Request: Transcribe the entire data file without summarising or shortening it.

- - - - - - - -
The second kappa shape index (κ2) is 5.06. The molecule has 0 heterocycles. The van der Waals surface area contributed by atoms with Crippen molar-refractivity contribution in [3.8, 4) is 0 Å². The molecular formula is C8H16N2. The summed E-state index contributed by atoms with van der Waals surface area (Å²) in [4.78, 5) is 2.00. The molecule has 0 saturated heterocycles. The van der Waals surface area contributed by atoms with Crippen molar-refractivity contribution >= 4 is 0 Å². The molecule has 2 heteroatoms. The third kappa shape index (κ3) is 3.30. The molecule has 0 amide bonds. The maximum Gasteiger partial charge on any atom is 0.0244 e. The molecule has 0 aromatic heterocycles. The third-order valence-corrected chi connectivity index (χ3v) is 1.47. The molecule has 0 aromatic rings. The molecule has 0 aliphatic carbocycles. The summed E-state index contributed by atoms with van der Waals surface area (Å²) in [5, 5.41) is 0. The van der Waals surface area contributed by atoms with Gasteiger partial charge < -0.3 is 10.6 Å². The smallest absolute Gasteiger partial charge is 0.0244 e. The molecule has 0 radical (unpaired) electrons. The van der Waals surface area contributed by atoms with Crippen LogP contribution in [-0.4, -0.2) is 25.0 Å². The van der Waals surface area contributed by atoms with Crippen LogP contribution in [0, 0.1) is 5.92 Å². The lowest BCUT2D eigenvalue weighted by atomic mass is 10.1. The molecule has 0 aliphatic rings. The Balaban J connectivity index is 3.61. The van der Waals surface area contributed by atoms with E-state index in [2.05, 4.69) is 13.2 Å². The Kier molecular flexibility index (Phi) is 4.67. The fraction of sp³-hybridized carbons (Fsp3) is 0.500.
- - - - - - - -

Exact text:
The second kappa shape index (κ2) is 5.06. The molecule has 0 heterocycles. The van der Waals surface area contributed by atoms with Crippen molar-refractivity contribution in [3.8, 4) is 0 Å². The molecular formula is C8H16N2. The summed E-state index contributed by atoms with van der Waals surface area (Å²) in [4.78, 5) is 2.00. The molecule has 0 saturated heterocycles. The van der Waals surface area contributed by atoms with Crippen molar-refractivity contribution >= 4 is 0 Å². The molecule has 2 heteroatoms. The third kappa shape index (κ3) is 3.30. The molecule has 0 amide bonds. The maximum Gasteiger partial charge on any atom is 0.0244 e. The molecule has 0 aromatic heterocycles. The third-order valence-corrected chi connectivity index (χ3v) is 1.47. The molecule has 0 aromatic rings. The molecule has 0 aliphatic carbocycles. The summed E-state index contributed by atoms with van der Waals surface area (Å²) in [5, 5.41) is 0. The van der Waals surface area contributed by atoms with Gasteiger partial charge < -0.3 is 10.6 Å². The smallest absolute Gasteiger partial charge is 0.0244 e. The molecule has 0 radical (unpaired) electrons. The van der Waals surface area contributed by atoms with Crippen LogP contribution in [-0.4, -0.2) is 25.0 Å². The van der Waals surface area contributed by atoms with Crippen LogP contribution in [0, 0.1) is 5.92 Å². The lowest BCUT2D eigenvalue weighted by atomic mass is 10.1. The molecule has 0 aliphatic rings. The Balaban J connectivity index is 3.61. The van der Waals surface area contributed by atoms with E-state index in [2.05, 4.69) is 13.2 Å². The Kier molecular flexibility index (Phi) is 4.67. The fraction of sp³-hybridized carbons (Fsp3) is 0.500.